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Re: flights of fancy (or "I'm brave, but I'm chicken****")



In a message dated 95-12-05 22:55:54 EST, ornstn@inforamp.net (Ronald
Orenstein) writes:

>GO writes:
>
>> Since Ostrom first claimed that Deinonychus had
>>>the semi-lunate carpal bone, people have wondered why Deinonychus
>>>might have wanted to fold its hands in like a bird.  Maybe it was more
>>>efficient for the animal to tuck in its arms during a high speed
>>>chase.  Maybe that's the reason for that adaptation (exaptation?).
>>
>>No, the reason is more likely to be that _Deinonychus_ had a volant
ancestor
>>somewhere in its family tree. Why is this so difficult to accept?

Maybe this, maybe that, and maybe something else again. Maybe the ancestor of
_Deinonychus_ needed to fold its hands together to eat Kellogg's corn flakes.

When there is no evidence either way, you opt for the explanation that makes
more sense. While nobody said that evolution _has_ to make sense, it usually
does when the evidence is in and the smoke clears. Pigs _could_ evolve wings
sprouting out of their backs, but the fact that no known mammal has yet done
so gives us a clue that it probably won't happen with pigs, either.

>Why should your explanation be the better of the two in this case?  Do you
>have any evidence that the arm-tucking explanation (which makes sense to me)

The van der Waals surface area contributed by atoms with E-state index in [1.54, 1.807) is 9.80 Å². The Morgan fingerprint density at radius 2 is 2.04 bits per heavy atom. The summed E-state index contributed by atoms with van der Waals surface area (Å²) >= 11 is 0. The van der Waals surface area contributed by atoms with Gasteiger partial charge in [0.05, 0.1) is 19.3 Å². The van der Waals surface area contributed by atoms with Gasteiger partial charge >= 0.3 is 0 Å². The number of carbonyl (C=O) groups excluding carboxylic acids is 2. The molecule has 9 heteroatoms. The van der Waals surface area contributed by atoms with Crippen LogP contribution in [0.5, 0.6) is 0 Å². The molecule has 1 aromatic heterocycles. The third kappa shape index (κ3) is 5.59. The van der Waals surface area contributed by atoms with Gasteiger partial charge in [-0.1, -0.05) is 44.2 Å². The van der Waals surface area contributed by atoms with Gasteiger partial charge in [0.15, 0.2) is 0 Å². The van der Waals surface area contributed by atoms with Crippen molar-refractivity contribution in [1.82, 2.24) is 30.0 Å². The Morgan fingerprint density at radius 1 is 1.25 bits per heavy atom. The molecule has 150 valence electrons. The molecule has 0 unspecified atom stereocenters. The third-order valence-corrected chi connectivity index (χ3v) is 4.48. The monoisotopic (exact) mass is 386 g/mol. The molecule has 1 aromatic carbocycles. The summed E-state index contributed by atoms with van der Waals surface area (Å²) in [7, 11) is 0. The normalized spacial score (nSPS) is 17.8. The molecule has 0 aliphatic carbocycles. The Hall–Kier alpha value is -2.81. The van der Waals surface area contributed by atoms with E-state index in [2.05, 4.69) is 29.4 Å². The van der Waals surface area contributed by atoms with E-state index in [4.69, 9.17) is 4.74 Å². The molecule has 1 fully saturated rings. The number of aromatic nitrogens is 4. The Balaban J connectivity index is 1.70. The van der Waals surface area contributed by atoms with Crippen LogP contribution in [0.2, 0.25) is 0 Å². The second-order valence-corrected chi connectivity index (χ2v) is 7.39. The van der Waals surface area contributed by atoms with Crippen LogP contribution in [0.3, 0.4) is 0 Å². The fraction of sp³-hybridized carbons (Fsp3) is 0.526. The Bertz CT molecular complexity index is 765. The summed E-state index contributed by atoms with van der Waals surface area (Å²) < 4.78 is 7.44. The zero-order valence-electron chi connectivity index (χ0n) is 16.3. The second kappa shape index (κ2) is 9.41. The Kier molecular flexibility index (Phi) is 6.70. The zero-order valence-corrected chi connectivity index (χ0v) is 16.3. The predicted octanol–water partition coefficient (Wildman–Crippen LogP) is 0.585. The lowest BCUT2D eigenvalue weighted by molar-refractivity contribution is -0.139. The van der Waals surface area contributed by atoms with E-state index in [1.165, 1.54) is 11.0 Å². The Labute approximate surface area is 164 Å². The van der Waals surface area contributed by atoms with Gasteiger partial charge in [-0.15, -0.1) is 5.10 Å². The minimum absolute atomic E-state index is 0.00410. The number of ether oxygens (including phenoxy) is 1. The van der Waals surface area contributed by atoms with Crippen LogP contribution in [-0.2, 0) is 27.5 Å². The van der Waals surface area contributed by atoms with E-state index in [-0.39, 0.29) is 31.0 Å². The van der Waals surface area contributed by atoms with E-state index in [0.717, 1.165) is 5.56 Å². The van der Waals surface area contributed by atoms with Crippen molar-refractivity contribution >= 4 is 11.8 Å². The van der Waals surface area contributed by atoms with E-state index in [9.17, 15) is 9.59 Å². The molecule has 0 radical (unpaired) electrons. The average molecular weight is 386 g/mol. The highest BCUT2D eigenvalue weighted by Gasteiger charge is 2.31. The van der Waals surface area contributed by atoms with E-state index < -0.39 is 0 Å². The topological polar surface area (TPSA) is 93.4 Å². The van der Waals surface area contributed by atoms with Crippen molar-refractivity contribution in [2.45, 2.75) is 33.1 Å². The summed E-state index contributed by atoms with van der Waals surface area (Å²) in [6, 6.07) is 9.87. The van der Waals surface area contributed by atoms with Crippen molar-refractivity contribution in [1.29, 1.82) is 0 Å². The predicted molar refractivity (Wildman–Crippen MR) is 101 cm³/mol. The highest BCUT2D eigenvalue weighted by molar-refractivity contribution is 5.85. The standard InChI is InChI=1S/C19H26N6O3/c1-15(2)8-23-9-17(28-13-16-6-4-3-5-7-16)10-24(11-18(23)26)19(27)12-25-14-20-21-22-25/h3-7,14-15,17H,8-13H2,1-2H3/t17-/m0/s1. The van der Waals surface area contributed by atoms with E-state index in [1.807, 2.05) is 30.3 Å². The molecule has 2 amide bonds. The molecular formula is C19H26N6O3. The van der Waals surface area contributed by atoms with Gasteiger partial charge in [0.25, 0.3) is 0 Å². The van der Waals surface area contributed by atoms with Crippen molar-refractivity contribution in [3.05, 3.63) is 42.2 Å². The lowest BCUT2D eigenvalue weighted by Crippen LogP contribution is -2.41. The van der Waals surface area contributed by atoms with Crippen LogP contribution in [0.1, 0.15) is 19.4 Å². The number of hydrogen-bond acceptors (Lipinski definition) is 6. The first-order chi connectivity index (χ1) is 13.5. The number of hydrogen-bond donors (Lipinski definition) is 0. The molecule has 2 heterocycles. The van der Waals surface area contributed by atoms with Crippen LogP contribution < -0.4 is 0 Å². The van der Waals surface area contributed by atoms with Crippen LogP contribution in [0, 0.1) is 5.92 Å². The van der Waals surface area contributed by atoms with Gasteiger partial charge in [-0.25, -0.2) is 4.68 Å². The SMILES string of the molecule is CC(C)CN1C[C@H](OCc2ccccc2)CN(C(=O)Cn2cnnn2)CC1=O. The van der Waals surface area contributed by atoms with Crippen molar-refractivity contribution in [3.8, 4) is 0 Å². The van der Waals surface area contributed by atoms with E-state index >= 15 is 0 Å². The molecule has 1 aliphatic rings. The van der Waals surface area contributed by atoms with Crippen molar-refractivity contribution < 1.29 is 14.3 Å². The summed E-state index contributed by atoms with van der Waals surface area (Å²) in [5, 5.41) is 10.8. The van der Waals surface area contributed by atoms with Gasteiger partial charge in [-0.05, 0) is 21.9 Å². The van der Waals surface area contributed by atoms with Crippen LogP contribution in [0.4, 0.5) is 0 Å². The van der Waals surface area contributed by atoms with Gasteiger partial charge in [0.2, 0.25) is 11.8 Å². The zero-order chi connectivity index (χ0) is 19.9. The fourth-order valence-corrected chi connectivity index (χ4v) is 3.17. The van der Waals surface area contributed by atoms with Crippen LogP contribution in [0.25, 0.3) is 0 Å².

>is not valid?

Why didn't any other group of bipedal dinosaurs evolve arm-tucking, if it was
so beneficial?

>Of course the two explanations are not mutually exclusive - but if the
>functional adaptation is reasonable how would you establish (short of
>linking forms or analysis (cladistic or otherwise) of other characters
>showing that D. was closer to some winged forms than those winged forms were
>to others) that the other explanation also applied?  Saying that it makes
>more sense may be good debating style, but it isn't evidence.

In _Goldfinger_ (Ian Fleming), the villain's motto is something like, "Once
is happenstance, twice is coincidence, and three times is enemy action."  So
if I see three or more different flight-specific adaptations present in a
group of volant vertebrates, I assume they didn't just happen there by
coincidence.

>>As I said above, I never claimed that humans were perfect models for
running
>>theropods. The point I was trying to make is that a running animal that
>>evolves feathers on its forearms would be in the position of a human runner
>>trying to run while wearing a long-sleeved coat--that feathers in those
>>locations would tend to hamper rather than help. 
>
>Except that it might well have developed adaptations to counter this
>problem.  After all, an Ostrich is an extremely fast runner with
>fairly-large, well-feathered wings and it seems to manage.

Yeah--or it could simply lose the feathers, which according to BCF happened
in most of the large-theropod lineages.